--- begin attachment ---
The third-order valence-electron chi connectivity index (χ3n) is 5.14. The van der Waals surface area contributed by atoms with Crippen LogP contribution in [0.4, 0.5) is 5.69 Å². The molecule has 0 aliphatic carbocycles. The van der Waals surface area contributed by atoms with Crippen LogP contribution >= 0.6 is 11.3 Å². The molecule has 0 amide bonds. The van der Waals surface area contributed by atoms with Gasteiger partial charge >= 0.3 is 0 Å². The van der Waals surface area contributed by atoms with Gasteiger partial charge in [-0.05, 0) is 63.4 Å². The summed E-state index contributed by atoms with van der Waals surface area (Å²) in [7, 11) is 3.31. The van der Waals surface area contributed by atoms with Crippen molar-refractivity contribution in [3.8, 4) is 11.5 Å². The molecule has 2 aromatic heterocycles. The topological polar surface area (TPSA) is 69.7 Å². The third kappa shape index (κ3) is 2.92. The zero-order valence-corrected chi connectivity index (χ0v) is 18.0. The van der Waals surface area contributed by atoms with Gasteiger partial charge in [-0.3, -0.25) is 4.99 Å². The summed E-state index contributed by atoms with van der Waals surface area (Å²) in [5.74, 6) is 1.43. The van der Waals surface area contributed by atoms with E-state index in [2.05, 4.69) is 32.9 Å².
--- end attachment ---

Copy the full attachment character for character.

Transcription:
The third-order valence-electron chi connectivity index (χ3n) is 5.14. The van der Waals surface area contributed by atoms with Crippen LogP contribution in [0.4, 0.5) is 5.69 Å². The molecule has 0 aliphatic carbocycles. The van der Waals surface area contributed by atoms with Crippen LogP contribution >= 0.6 is 11.3 Å². The molecule has 0 amide bonds. The van der Waals surface area contributed by atoms with Gasteiger partial charge >= 0.3 is 0 Å². The van der Waals surface area contributed by atoms with Gasteiger partial charge in [-0.05, 0) is 63.4 Å². The summed E-state index contributed by atoms with van der Waals surface area (Å²) in [7, 11) is 3.31. The van der Waals surface area contributed by atoms with Crippen molar-refractivity contribution in [3.8, 4) is 11.5 Å². The molecule has 2 aromatic heterocycles. The topological polar surface area (TPSA) is 69.7 Å². The third kappa shape index (κ3) is 2.92. The zero-order valence-corrected chi connectivity index (χ0v) is 18.0. The van der Waals surface area contributed by atoms with Gasteiger partial charge in [-0.3, -0.25) is 4.99 Å². The summed E-state index contributed by atoms with van der Waals surface area (Å²) in [5.74, 6) is 1.43. The van der Waals surface area contributed by atoms with E-state index in [2.05, 4.69) is 32.9 Å².